......................................you see, meditation is not boring!
It's easy to see how someone might think that sitting in meditation would be a terribly boring thing to do, sitting there, doing nothing. Trying to think of nothing. Trying to think of not thinking. Of course, that thought (like most of them) couldn't be farther from the truth.
When we just sit at first and try not to think, we naturally fail, and so we start thinking of all sorts of things. Everything comes up. Everything. Like: What your father said to you twenty-five years ago. The money your Ex still owes you. That guy who was on Oprah. When will the landlord finally fix that leak upstairs? Things in the Mid East will never get better. Is there an asteroid heading directly for Earth? What are we having for breakfast?
That's one of the really great things about just sitting in meditation, thinking about nothing is an endlessly interesting and entertaining thought show, and we have the best seat in the house.
All these different crazy kinds of thoughts occur in a serial fashion, that is, one after the other after the other. One leads haphazardly to the next, sometimes connected by the barest thread that only makes sense right at the moment it connects. A few more turns of the wheel down that road, and you can't even remember how you got there, or why. Because there is no why.
How you got there is simply caused by the incessantly demanding nature of your "thinking organ," your brain, which like some kind of wild, prehistoric shark, insists on relentless movement, the continuous exercise of thought, that overlying process that we often confuse for ourselves. Descartes was a little off on that one, "I think, therefore I am." We are, whether we think – or not.
Thought requires consciousness; Consciousness does not require thought.
"Serial" thought, the kind most of us often find ourselves and our identities tied to, is an apparent function of our Left Brain, the left hemisphere of our thinking organ, which is our serial processor. It's job is to process, process, process in that con-tinuous shark-like motion, joining one thing to the next, relating each significant fact (or not so significant lie) to another. Often, the best we can manage is to discipline our mind to think things that we want to think about. Like to focus our thinking on problems that need solving, say building a bridge, creating a Unified Theory of Everything, or figuring out how to get the TV remote to work. As long as it's something we want to think about – hopefully something productive, or creative, or at least painless.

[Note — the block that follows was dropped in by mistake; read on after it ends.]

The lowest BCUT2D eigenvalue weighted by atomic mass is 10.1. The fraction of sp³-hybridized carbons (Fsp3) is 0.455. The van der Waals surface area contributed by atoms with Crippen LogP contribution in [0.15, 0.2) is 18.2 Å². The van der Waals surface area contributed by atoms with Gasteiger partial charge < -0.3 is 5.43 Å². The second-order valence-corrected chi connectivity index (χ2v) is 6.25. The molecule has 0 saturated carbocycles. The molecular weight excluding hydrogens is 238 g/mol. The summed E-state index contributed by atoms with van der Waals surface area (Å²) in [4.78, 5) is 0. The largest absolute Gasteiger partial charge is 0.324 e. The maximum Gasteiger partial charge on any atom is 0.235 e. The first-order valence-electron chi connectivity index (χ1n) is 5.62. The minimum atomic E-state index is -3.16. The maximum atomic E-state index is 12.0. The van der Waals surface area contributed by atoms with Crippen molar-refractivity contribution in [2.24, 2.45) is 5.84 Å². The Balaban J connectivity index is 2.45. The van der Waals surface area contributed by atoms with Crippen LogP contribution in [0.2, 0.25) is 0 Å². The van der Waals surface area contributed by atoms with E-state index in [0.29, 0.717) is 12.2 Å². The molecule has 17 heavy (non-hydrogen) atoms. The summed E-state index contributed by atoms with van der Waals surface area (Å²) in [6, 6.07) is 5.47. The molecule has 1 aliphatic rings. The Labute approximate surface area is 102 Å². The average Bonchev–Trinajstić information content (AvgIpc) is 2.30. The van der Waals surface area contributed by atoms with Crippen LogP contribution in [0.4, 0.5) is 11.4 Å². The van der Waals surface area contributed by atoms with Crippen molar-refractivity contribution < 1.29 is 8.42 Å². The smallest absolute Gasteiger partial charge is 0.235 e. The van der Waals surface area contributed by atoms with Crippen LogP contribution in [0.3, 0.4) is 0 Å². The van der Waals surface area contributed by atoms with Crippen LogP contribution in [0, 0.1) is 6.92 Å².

The simplest form of this discipline is the common self-request, I don't even want to think about it.
When we sit, all we're really trying to do at first is to witness this serial inner monologue, try to wear it down a bit, until it gives in. Or best of all, to side-step it completely. That's the best way to put it, because it describes what the (very appropriately named) Right Side of our brains are doing while all that exhausting thinking is going on. It's functioning concurrently as a parallel processor, connecting everything to everything, simultaneously. Processing our entire sensory experience holistically, with a kind of quantum perception, which for the most part appreciates Life. It's the part of our brain power that gets short shrift because of the sequentially demanding nature of contemporary life, but you're using it every time you find love, beauty, melody, serenity, and joy.
As we sit longer, we try to engage our Right Brain experience, and to live in it for as long as possible. When, in this state, we're collecting beauty, creative energy, and Love in our hearts, suddenly, your serial thoughts no longer have all that urgency. Life can be experienced in a more realistic way when we are in this way less realistic, because we recognize that the moment is always fine, as it is, not full of demanding or threatening "realities." Nothing really needs to happen right at the moment, unless the doorbell rings, your butt is getting wet, or the kitchen is on fire.
This escape from serial thinking, to the Right Side of our brain is a much more pleasant state of affairs, when we can experience a presence for life that's only possible when we give the crazy person in our heads the day off.
In the popular myths of religion, this is the same experience that was reached by Buddha, when Mara the Tempter assaulted him with all the allures and fears of the world (see illust. above); or by Jesus, when he was in the wilderness, and Satan offered to make him the King of Everything.
Neither of them even wanted to think about it.
"What have you gained from meditation?"
"Nothing at all."
"Then what good is it?"
"Let me tell you what I lost through meditation: sickness, anger, depression, insecurity, the burden of old age, the fear of death. That is the good of meditation, which leads to nirvana."
Visit other postings about meditation. And check this talk by Jill Bolte Taylor!
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